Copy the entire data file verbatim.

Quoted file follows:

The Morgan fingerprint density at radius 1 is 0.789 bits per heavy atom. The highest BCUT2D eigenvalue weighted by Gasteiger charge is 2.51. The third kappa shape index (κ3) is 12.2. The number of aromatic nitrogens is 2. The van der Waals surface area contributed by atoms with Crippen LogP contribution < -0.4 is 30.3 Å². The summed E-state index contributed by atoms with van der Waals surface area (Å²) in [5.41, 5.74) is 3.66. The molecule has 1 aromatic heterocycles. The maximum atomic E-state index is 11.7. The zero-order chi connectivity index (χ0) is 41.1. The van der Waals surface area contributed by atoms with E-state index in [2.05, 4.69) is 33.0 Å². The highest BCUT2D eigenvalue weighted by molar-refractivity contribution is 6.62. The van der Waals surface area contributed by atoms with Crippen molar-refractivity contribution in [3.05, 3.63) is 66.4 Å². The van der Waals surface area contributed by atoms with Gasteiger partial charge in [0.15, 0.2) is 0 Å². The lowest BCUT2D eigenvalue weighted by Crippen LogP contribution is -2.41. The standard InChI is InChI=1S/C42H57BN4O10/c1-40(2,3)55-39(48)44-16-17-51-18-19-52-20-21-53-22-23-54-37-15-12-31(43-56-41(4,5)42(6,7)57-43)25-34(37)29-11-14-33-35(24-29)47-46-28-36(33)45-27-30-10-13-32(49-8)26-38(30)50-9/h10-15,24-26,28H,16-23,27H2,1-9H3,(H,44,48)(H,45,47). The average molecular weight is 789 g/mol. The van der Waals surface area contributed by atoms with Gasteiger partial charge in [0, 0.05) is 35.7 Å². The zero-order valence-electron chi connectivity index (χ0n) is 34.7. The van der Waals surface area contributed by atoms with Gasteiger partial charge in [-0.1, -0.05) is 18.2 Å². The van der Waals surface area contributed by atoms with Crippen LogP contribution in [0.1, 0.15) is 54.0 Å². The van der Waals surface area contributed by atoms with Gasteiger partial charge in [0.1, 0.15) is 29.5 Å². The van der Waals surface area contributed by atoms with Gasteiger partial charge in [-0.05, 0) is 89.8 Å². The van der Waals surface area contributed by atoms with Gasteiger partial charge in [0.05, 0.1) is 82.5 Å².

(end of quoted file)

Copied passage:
The Morgan fingerprint density at radius 1 is 0.789 bits per heavy atom. The highest BCUT2D eigenvalue weighted by Gasteiger charge is 2.51. The third kappa shape index (κ3) is 12.2. The number of aromatic nitrogens is 2. The van der Waals surface area contributed by atoms with Crippen LogP contribution < -0.4 is 30.3 Å². The summed E-state index contributed by atoms with van der Waals surface area (Å²) in [5.41, 5.74) is 3.66. The molecule has 1 aromatic heterocycles. The maximum atomic E-state index is 11.7. The zero-order chi connectivity index (χ0) is 41.1. The van der Waals surface area contributed by atoms with E-state index in [2.05, 4.69) is 33.0 Å². The highest BCUT2D eigenvalue weighted by molar-refractivity contribution is 6.62. The van der Waals surface area contributed by atoms with Crippen molar-refractivity contribution in [3.05, 3.63) is 66.4 Å². The van der Waals surface area contributed by atoms with Gasteiger partial charge in [0.15, 0.2) is 0 Å². The lowest BCUT2D eigenvalue weighted by Crippen LogP contribution is -2.41. The standard InChI is InChI=1S/C42H57BN4O10/c1-40(2,3)55-39(48)44-16-17-51-18-19-52-20-21-53-22-23-54-37-15-12-31(43-56-41(4,5)42(6,7)57-43)25-34(37)29-11-14-33-35(24-29)47-46-28-36(33)45-27-30-10-13-32(49-8)26-38(30)50-9/h10-15,24-26,28H,16-23,27H2,1-9H3,(H,44,48)(H,45,47). The average molecular weight is 789 g/mol. The van der Waals surface area contributed by atoms with Gasteiger partial charge in [0, 0.05) is 35.7 Å². The zero-order valence-electron chi connectivity index (χ0n) is 34.7. The van der Waals surface area contributed by atoms with Gasteiger partial charge in [-0.1, -0.05) is 18.2 Å². The van der Waals surface area contributed by atoms with Crippen LogP contribution in [0.1, 0.15) is 54.0 Å². The van der Waals surface area contributed by atoms with Gasteiger partial charge in [0.1, 0.15) is 29.5 Å². The van der Waals surface area contributed by atoms with Gasteiger partial charge in [-0.05, 0) is 89.8 Å². The van der Waals surface area contributed by atoms with Gasteiger partial charge in [0.05, 0.1) is 82.5 Å².